I think it was George Carlin who once did a bit about the Pentagon spending billions on an invisible airplane project where he noted that since the airplane was invisible, the bureaucrats in charge of the purse strings could be shown an empty hanger and then receive a bill for the 2 billion dollars and would have no way to verify they got their money’s worth from the plane’s manufacturer.
I’ve been thinking about that a lot these days in the age of Internet ads and digital books. One of the reasons I’m thinking about it today is because of an interesting little project I took on for the library. The library here owns the rights to all of the Fred Waring radio recordings and they asked us if we could help them market them. So as a test case, I put one collection of Christmas recordings on Amazon and they’re being offered there as mp3s. The page to buy that music just went up at the end of November and I was delighted to see that it received a review already. The reviewer loved being able to listen to this music from her youth again, and gave the collection a very enthusiastic thumbs up. I should be delighted by this, right? Well I am, sort of. What bothers me about it is the reviewer’s review is tagged as a Verified Amazon Purchase. But when I go to Amazon’s vendor reporting page and look at the title I find that it has sold zero copies. How can this be?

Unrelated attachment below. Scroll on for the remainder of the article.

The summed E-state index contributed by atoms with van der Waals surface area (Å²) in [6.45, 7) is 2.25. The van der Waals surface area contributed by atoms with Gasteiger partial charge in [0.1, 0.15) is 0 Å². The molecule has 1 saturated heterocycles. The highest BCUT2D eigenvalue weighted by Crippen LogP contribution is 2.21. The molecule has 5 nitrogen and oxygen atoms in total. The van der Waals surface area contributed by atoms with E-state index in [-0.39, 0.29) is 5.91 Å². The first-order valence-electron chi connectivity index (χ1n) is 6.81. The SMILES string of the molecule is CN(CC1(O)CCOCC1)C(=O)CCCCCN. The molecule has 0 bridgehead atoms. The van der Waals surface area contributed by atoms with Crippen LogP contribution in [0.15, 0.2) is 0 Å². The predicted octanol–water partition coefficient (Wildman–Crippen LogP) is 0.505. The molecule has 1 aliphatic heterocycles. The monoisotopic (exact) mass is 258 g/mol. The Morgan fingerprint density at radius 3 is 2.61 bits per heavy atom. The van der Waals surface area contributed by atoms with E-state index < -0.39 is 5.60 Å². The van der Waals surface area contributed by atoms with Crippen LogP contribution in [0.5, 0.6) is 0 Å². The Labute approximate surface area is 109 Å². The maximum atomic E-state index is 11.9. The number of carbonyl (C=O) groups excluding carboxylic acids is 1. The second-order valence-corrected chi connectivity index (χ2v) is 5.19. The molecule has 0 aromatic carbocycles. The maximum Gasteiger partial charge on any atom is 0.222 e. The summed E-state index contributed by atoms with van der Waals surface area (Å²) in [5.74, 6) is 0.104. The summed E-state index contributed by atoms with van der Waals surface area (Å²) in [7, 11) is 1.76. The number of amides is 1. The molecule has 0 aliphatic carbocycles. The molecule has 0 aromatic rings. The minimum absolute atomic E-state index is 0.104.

Now I’m sure there’s a perfectly reasonable explanation, perhaps a technical glitch, for why that sale hasn’t been reported. But my concern is actually much larger than just a couple of mp3 files. What I find most interesting is how much this new digital marketplace really depends on non-verifiable reporting. If I sell a physical book, I ship a thing to a place. There is all that paperwork involved, leaving a useful trail, and then there’s the thing itself. But when I sell a virtual book, how do I know it? I get a report from the retailer, but is it in any way verifiable? Same’s true for Internet advertising. I’m trusting the Web site on its reporting of impressions, clickthroughs, even the price as in the case of Google AdWord’s generalized second-price auction. But how do I know there were other bidders on the words “Psalter of Saint Louis”, and enough of them to raise the price of my clickthroughs by a nickel? And how do I know that ad was actually on that Web site for 10,000 visitors? I really don’t. But I also don’t see how I have any choice in the matter. Sure, I could limit my advertising to only print, or I could chose to only sell physical books, but in the current environment, we wouldn’t stay in business much longer if we did that.
I suppose I have to trust these companies, but I sure wish I didn’t. Or, in the words of an ex-president (who you won’t hear me quote very often), I wish I could at least “trust but verify.”